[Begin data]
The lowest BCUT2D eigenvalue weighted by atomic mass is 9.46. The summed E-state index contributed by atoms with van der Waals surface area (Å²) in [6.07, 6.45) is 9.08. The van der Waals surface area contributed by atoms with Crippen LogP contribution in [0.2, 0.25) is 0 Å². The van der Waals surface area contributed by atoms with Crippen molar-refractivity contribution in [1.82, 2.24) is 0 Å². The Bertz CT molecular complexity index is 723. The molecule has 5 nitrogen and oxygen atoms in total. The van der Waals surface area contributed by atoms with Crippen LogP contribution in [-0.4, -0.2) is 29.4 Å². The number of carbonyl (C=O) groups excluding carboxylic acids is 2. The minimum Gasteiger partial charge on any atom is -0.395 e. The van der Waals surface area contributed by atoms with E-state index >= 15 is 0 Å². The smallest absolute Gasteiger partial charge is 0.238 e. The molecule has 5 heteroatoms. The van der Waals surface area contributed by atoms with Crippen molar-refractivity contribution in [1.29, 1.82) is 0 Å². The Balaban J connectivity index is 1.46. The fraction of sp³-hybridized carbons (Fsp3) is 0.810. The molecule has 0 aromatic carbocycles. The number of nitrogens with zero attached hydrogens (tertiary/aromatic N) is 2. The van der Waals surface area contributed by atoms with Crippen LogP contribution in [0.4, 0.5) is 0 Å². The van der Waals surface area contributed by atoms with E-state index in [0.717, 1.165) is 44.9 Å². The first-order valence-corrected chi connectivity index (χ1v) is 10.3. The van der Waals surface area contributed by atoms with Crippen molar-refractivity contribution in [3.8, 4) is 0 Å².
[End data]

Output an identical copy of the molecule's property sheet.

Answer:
The lowest BCUT2D eigenvalue weighted by atomic mass is 9.46. The summed E-state index contributed by atoms with van der Waals surface area (Å²) in [6.07, 6.45) is 9.08. The van der Waals surface area contributed by atoms with Crippen LogP contribution in [0.2, 0.25) is 0 Å². The van der Waals surface area contributed by atoms with Crippen molar-refractivity contribution in [1.82, 2.24) is 0 Å². The Bertz CT molecular complexity index is 723. The molecule has 5 nitrogen and oxygen atoms in total. The van der Waals surface area contributed by atoms with Crippen LogP contribution in [-0.4, -0.2) is 29.4 Å². The number of carbonyl (C=O) groups excluding carboxylic acids is 2. The minimum Gasteiger partial charge on any atom is -0.395 e. The van der Waals surface area contributed by atoms with E-state index >= 15 is 0 Å². The smallest absolute Gasteiger partial charge is 0.238 e. The molecule has 5 heteroatoms. The van der Waals surface area contributed by atoms with Crippen molar-refractivity contribution in [1.29, 1.82) is 0 Å². The Balaban J connectivity index is 1.46. The fraction of sp³-hybridized carbons (Fsp3) is 0.810. The molecule has 0 aromatic carbocycles. The number of nitrogens with zero attached hydrogens (tertiary/aromatic N) is 2. The van der Waals surface area contributed by atoms with Crippen LogP contribution in [0.4, 0.5) is 0 Å². The van der Waals surface area contributed by atoms with E-state index in [0.717, 1.165) is 44.9 Å². The first-order valence-corrected chi connectivity index (χ1v) is 10.3. The van der Waals surface area contributed by atoms with Crippen molar-refractivity contribution in [3.8, 4) is 0 Å².